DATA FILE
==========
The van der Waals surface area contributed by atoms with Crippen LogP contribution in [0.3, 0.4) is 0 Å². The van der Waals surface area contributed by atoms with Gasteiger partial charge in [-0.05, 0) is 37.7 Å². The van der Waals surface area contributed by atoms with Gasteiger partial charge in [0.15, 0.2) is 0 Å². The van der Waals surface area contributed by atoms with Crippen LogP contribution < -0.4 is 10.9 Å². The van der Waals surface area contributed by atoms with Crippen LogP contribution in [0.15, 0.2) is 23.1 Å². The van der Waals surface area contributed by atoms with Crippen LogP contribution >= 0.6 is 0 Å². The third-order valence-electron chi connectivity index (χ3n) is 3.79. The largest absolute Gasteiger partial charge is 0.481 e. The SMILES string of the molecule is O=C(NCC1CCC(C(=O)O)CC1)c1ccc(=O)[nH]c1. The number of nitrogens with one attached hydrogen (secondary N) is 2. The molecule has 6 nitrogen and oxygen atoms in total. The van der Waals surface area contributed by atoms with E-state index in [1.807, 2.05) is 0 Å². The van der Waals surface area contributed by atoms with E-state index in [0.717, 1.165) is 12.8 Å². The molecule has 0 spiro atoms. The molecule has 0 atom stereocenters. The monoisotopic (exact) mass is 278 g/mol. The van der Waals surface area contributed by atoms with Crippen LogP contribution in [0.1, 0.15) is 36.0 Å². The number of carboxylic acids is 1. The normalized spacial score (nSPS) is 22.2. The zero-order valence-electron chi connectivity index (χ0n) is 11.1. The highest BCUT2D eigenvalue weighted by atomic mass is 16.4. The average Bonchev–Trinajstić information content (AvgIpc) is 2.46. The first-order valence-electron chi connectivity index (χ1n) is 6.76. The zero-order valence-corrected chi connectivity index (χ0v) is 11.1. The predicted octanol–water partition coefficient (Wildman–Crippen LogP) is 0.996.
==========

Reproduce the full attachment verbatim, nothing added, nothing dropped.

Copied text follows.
The van der Waals surface area contributed by atoms with Crippen LogP contribution in [0.3, 0.4) is 0 Å². The van der Waals surface area contributed by atoms with Gasteiger partial charge in [-0.05, 0) is 37.7 Å². The van der Waals surface area contributed by atoms with Gasteiger partial charge in [0.15, 0.2) is 0 Å². The van der Waals surface area contributed by atoms with Crippen LogP contribution < -0.4 is 10.9 Å². The van der Waals surface area contributed by atoms with Crippen LogP contribution in [0.15, 0.2) is 23.1 Å². The van der Waals surface area contributed by atoms with Crippen LogP contribution >= 0.6 is 0 Å². The third-order valence-electron chi connectivity index (χ3n) is 3.79. The largest absolute Gasteiger partial charge is 0.481 e. The SMILES string of the molecule is O=C(NCC1CCC(C(=O)O)CC1)c1ccc(=O)[nH]c1. The number of nitrogens with one attached hydrogen (secondary N) is 2. The molecule has 6 nitrogen and oxygen atoms in total. The van der Waals surface area contributed by atoms with E-state index in [1.807, 2.05) is 0 Å². The van der Waals surface area contributed by atoms with E-state index in [0.717, 1.165) is 12.8 Å². The molecule has 0 spiro atoms. The molecule has 0 atom stereocenters. The monoisotopic (exact) mass is 278 g/mol. The van der Waals surface area contributed by atoms with Crippen LogP contribution in [0.1, 0.15) is 36.0 Å². The number of carboxylic acids is 1. The normalized spacial score (nSPS) is 22.2. The zero-order valence-electron chi connectivity index (χ0n) is 11.1. The highest BCUT2D eigenvalue weighted by atomic mass is 16.4. The average Bonchev–Trinajstić information content (AvgIpc) is 2.46. The first-order valence-electron chi connectivity index (χ1n) is 6.76. The zero-order valence-corrected chi connectivity index (χ0v) is 11.1. The predicted octanol–water partition coefficient (Wildman–Crippen LogP) is 0.996.